International Court Recognizes Maya’s Right to Their Ancestral Lands

Today, the Caribbean Court of Appeals affirmed a lower court decision finding the Maya—one of Rainforest Foundation US’s partners in southern Belize—have rights to the lands they have customarily used and occupied. Today’s judgment requires the government  to demarcate and register Maya communal lands and protect them against incursions by outsiders.

“This judgment sets an important precedent worldwide, building upon ever greater recognition of the rights of indigenous peoples internationally,” said James Anaya, Professor of Human Rights and Policy at the University of Arizona College of Law and Co-Director of the Indigenous Peoples Law and Policy (IPLP) Program. Professor Anaya explained that the judgment “reinforces the international standard that indigenous peoples have collective property rights based on their own customary land tenure systems, even when they do not have a formal title or other official recognition of those rights, and that states are bound to recognize and protect those rights.”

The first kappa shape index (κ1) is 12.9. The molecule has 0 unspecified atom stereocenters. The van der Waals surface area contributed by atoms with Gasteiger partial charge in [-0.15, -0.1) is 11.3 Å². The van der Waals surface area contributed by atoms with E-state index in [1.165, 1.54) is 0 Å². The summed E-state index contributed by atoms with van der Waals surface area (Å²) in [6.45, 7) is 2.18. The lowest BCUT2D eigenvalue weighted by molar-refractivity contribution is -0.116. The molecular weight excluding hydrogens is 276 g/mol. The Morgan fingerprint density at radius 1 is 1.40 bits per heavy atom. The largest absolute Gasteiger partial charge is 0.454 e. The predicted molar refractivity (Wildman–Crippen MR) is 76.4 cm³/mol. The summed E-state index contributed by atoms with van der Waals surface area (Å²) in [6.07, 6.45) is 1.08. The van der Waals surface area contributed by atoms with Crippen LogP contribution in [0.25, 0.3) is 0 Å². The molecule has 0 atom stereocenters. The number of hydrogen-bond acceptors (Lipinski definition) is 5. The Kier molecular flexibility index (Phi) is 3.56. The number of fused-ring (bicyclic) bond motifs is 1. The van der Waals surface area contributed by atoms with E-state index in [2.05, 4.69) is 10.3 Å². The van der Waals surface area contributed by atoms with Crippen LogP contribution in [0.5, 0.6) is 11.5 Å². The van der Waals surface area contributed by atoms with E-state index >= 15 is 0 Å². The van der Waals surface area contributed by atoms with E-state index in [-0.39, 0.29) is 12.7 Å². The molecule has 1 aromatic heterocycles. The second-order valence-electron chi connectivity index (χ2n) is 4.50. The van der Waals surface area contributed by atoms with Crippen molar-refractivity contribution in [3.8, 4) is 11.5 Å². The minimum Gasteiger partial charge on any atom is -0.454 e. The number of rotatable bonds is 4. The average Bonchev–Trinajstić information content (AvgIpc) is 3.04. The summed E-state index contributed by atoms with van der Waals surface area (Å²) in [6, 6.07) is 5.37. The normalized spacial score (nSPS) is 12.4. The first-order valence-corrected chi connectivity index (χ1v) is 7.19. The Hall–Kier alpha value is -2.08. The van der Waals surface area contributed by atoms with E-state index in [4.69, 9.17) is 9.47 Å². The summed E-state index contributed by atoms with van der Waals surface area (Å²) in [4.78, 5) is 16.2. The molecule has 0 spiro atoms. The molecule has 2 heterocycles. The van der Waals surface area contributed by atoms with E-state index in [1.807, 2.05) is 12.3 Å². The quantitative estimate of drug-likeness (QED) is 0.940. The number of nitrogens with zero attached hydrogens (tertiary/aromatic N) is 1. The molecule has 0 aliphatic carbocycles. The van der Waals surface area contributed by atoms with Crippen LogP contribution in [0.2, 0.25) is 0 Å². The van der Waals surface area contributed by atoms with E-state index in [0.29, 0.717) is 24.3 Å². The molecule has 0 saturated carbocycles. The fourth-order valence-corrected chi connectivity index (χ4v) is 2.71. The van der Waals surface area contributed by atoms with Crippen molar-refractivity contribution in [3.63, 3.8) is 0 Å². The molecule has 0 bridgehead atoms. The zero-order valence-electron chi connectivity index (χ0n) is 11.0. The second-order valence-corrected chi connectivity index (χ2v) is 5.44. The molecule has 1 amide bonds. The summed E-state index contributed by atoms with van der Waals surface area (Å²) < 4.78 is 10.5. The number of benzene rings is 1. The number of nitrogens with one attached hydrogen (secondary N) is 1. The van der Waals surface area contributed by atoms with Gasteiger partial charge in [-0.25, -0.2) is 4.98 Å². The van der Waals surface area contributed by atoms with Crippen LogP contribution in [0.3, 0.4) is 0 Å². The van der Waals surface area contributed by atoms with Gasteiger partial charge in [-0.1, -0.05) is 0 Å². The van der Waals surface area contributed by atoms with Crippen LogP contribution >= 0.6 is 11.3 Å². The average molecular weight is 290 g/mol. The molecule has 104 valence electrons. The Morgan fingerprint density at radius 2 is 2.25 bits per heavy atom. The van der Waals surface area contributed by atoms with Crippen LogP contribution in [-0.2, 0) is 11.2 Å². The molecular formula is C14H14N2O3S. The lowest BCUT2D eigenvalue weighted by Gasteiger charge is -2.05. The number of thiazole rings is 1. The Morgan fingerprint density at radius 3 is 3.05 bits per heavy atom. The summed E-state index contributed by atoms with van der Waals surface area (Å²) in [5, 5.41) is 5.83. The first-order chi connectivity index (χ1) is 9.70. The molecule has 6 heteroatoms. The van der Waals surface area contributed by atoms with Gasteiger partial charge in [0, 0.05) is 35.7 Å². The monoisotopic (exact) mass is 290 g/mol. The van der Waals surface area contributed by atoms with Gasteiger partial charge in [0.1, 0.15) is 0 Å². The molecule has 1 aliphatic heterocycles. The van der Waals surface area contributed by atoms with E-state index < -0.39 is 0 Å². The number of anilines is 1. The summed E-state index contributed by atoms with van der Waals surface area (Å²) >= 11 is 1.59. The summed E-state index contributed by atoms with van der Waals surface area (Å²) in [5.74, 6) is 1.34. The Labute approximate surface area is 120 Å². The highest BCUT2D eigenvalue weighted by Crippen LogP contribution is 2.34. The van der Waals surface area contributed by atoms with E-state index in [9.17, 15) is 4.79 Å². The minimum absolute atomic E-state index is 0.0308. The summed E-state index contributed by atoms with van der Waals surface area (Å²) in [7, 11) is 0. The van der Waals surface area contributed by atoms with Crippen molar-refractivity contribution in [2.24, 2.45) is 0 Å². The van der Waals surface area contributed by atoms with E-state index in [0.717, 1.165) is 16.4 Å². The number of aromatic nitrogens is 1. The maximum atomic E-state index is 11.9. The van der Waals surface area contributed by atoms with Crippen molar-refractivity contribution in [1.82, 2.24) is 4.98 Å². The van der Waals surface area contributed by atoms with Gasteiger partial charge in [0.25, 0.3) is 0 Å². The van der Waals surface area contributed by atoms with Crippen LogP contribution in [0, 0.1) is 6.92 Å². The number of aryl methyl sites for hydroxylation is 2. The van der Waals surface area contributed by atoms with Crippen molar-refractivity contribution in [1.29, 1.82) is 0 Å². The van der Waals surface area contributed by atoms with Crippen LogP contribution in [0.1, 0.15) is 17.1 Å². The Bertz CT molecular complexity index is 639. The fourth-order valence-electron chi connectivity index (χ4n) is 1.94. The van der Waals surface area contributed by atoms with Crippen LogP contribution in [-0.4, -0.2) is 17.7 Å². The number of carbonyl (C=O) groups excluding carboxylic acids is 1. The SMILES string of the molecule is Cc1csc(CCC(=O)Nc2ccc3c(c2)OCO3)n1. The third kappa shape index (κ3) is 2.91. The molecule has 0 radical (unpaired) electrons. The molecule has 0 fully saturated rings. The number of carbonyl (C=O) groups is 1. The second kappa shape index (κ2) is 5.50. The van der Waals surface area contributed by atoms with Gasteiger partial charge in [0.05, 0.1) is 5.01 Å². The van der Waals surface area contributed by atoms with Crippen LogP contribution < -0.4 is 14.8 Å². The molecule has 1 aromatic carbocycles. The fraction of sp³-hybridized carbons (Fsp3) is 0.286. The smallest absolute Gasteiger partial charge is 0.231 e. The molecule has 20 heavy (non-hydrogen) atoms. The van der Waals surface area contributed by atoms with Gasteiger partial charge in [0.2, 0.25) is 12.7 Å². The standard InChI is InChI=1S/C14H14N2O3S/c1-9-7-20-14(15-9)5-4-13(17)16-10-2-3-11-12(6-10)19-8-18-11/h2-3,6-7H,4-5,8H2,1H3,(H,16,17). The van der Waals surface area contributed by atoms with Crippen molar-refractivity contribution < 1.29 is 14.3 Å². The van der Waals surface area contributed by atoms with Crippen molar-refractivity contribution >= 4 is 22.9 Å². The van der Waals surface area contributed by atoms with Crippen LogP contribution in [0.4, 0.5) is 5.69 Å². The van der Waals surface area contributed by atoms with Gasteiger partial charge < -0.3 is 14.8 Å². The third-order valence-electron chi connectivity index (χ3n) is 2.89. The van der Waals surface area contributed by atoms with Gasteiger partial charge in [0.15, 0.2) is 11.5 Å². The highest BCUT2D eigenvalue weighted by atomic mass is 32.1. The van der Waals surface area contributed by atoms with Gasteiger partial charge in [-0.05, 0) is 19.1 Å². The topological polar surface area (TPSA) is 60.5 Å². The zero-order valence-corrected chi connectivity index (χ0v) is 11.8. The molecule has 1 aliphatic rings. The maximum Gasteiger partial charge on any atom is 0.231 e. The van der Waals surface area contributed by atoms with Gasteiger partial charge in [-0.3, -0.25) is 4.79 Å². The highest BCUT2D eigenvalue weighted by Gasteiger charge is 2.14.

Professor Anaya and the IPLP Program put together and coordinated the team of lawyers and students that brought the lawsuit on behalf of Maya organizations and villages, leading to today’s judgment.

Complementing and informing the domestic litigation, the Inter-American Commission on Human Rights issued a report in 2004 in favor of Maya land rights in Belize, in terms similar to today’s judgment. The IPLP Program, which along with the Indian Law Resource Center litigated the case before the Inter-American Commission, has also assisted Maya leaders to raise the land rights issue with United Nations bodies.

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Didier Devers
Chief of Party – USAID Guatemala
gro.y1669772602nffr@1669772602sreve1669772602dd1669772602

Didier has been coordinating the USAID-funded B’atz project since joining Rainforest Foundation US in April 2022. He holds a Master’s in Applied Anthropology and a Bachelor’s in Geography. Before joining the organization, Didier worked for 12 years in Central and South America on issues of transparency, legality, governance, and managing stakeholders’ processes in the environmental sector. Prior to that he worked on similar issues in Central Africa. He speaks French, Spanish, and English, and is based in Guatemala.